St Francis, Terriers - Mothering Sunday (06.03.2016)

Tony Dickinson

I get quite cross when people call today “Mother’s Day”. On one level Mother’s Day is easy. It’s about saying “thank you” to mothers. We might do that by organising breakfast in bed for our mother – did anyone in church do that this morning?

How about buying her a box of chocolates or a bunch of flowers? Did anyone do that?

Who’s taking their mum out to lunch today? Or cooking her a special meal?

On another level Mother’s Day is quite difficult. What happens to those who have lost their mother? Or those who have a difficult relationship with their mother? What do they do? And what about those women who aren’t mothers, for whatever reason? How, I wonder, do they feel on Mothers’ Day?

That’s why I’m happier calling today “Mothering Sunday”. “Mothering Sunday” is a lot more complicated. You might say it’s a bit like a layer cake. We think about our mothers and we give thanks for them, but we build on a number of other layers of meaning.

The first layer is about young people at work. In past centuries, when most people lived in the countryside, boys and girls who were old enough to work would be sent off in the autumn to the hiring fair in the big town in search of a job, whether it was “in service” in a big house or as a farm labourer. They would have to stick at that job for six months, without any time off apart, perhaps, from Sundays. And then on Mothering Sunday they would be allowed to go home to their families. On their way home they would pick wild flowers from the hedgerows as a present for their mother. Which is why, at the end of this service we shall give out posies. Mothering Sunday is about letting go and welcoming home.

The second layer is about “Mother Church”. It used to be said that God is our Father and the Church is our Mother. If Church is working properly, it is where we learn how to be the people God made us to be. It is where we are nurtured, where we grow in faith and hope and love.

If Church is working properly, it is where all those things happen that St Paul wrote about to the Christians of Colossae: kindness, patience, mutual forgiveness, love, peace, thanksgiving and all the rest. It’s the place where we are taught how to sing God’s song, in the same way that our mothers teach us how to sing nursery songs. Mothering Sunday is about growing up as Christians, growing up into Christ.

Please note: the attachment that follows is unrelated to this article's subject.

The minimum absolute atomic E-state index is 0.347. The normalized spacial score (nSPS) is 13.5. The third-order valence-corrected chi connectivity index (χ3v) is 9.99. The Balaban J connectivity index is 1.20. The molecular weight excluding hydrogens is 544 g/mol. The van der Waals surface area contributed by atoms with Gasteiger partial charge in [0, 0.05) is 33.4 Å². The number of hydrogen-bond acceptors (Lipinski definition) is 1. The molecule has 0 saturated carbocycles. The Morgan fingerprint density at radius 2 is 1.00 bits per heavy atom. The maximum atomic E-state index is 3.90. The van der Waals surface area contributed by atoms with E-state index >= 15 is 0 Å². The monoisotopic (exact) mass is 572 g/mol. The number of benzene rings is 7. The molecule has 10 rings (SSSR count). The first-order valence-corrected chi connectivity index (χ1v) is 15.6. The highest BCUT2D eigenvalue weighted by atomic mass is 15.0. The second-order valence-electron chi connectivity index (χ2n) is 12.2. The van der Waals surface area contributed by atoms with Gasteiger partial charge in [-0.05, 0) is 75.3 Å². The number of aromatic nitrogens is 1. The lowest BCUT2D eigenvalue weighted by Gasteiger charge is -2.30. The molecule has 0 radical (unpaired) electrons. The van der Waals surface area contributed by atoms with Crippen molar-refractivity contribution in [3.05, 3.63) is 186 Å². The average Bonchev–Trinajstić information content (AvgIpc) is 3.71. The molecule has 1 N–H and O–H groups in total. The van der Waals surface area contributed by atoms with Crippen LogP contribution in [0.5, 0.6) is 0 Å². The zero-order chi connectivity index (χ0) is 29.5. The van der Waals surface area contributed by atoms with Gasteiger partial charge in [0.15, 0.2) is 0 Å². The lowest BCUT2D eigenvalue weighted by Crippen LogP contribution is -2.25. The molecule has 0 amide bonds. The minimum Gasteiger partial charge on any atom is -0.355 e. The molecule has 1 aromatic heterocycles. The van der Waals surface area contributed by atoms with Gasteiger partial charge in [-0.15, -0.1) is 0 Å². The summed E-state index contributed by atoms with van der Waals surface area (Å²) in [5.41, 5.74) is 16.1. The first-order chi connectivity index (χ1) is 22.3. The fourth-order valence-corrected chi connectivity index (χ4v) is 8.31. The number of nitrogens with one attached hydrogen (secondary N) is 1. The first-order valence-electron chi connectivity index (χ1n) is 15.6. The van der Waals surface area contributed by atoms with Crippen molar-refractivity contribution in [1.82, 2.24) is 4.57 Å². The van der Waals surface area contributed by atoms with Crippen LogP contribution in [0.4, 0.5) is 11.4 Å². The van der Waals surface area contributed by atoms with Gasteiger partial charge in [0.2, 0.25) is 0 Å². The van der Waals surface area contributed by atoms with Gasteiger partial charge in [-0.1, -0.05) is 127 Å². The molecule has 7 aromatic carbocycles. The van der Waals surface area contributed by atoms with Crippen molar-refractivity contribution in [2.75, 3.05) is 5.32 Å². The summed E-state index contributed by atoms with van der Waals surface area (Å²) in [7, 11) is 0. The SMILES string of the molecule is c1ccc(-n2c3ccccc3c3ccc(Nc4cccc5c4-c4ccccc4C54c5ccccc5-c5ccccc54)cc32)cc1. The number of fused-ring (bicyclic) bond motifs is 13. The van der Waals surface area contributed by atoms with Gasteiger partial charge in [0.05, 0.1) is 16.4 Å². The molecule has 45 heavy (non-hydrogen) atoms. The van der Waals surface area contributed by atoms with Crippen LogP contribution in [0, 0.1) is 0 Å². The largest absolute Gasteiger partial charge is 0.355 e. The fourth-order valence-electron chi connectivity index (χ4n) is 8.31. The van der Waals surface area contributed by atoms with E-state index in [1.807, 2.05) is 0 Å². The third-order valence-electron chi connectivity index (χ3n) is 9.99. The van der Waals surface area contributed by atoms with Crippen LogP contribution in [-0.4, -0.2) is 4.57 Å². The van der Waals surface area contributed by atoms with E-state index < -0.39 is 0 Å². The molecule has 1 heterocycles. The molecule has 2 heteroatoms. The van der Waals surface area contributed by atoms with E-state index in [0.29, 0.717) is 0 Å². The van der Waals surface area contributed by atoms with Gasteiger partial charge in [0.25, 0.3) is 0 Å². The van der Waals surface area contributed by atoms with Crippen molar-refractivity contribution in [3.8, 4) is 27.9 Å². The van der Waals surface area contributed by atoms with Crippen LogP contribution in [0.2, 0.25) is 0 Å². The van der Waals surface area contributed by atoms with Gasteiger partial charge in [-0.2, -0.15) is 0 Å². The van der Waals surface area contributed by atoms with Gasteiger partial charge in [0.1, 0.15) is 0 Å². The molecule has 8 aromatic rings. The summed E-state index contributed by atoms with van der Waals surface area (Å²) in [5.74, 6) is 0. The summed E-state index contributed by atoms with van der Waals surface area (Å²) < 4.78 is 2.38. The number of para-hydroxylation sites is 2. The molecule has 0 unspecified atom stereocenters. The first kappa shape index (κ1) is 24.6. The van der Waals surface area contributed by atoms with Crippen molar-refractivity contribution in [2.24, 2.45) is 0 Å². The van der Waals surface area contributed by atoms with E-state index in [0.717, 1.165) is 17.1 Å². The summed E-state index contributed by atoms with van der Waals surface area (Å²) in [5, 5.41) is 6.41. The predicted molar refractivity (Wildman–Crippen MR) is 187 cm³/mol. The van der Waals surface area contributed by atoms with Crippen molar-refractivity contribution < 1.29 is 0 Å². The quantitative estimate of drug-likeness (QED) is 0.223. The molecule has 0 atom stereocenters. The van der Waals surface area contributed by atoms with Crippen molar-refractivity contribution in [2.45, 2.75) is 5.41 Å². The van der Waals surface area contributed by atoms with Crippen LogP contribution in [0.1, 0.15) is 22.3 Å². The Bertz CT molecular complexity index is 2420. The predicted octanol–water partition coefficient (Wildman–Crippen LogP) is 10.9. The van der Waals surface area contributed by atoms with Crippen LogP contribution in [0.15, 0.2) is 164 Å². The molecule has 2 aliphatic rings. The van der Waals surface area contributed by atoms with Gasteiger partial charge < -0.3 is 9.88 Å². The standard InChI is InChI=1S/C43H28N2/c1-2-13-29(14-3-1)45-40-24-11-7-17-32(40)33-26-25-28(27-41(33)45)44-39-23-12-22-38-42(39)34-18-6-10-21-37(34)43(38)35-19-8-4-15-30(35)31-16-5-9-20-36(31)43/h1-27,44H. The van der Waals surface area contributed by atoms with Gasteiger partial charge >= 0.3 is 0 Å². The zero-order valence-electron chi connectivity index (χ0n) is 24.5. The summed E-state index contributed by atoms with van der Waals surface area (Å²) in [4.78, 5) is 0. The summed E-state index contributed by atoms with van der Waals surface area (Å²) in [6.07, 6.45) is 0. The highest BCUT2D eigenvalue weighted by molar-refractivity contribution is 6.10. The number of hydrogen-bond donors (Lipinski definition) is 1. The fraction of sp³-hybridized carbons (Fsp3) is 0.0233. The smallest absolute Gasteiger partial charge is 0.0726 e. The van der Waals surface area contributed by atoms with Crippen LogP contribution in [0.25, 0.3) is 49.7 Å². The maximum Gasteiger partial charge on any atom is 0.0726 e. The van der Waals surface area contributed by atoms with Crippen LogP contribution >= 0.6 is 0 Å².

The third layer is about Mary the mother of the Lord. For many Christians she is the mother who hears the crying of every human child and comforts them, whoever they may be. For many Christians she is the mother who understands and forgives – and not just for Christians. Many Muslims, too, have a great love for Mary the mother of Jesus. They call her “Meryem ana”, “mother Mary”. I’m told she is mentioned by name more times in the Qur’an than she is in the New Testament. Mary understands and forgives because her heart has been broken. The sword that Simeon prophesied, the sword of sorrow, pierced her soul when her son Jesus was killed. Mothering Sunday is about bridging gaps and bearing pain for love’s sake.

And the fourth layer is about Jesus. A wise and holy woman who lived more than six hundred years ago once wrote that Jesus is our true Mother. Now that isn’t as crazy as it sounds. How do most mothers feed their children when they are very young? They feed them with the milk which they make in their own bodies. Jesus also feed us with his body – and his blood. We receive them under tokens of bread and wine. He gives us himself so that we may receive his life and live his life. That, you might say, is the icing on the cake. Mothering Sunday is about being spiritually fed with God’s word in the Bible, with God’s life in the Holy Communion.

To him, Father, Son and Holy Spirit…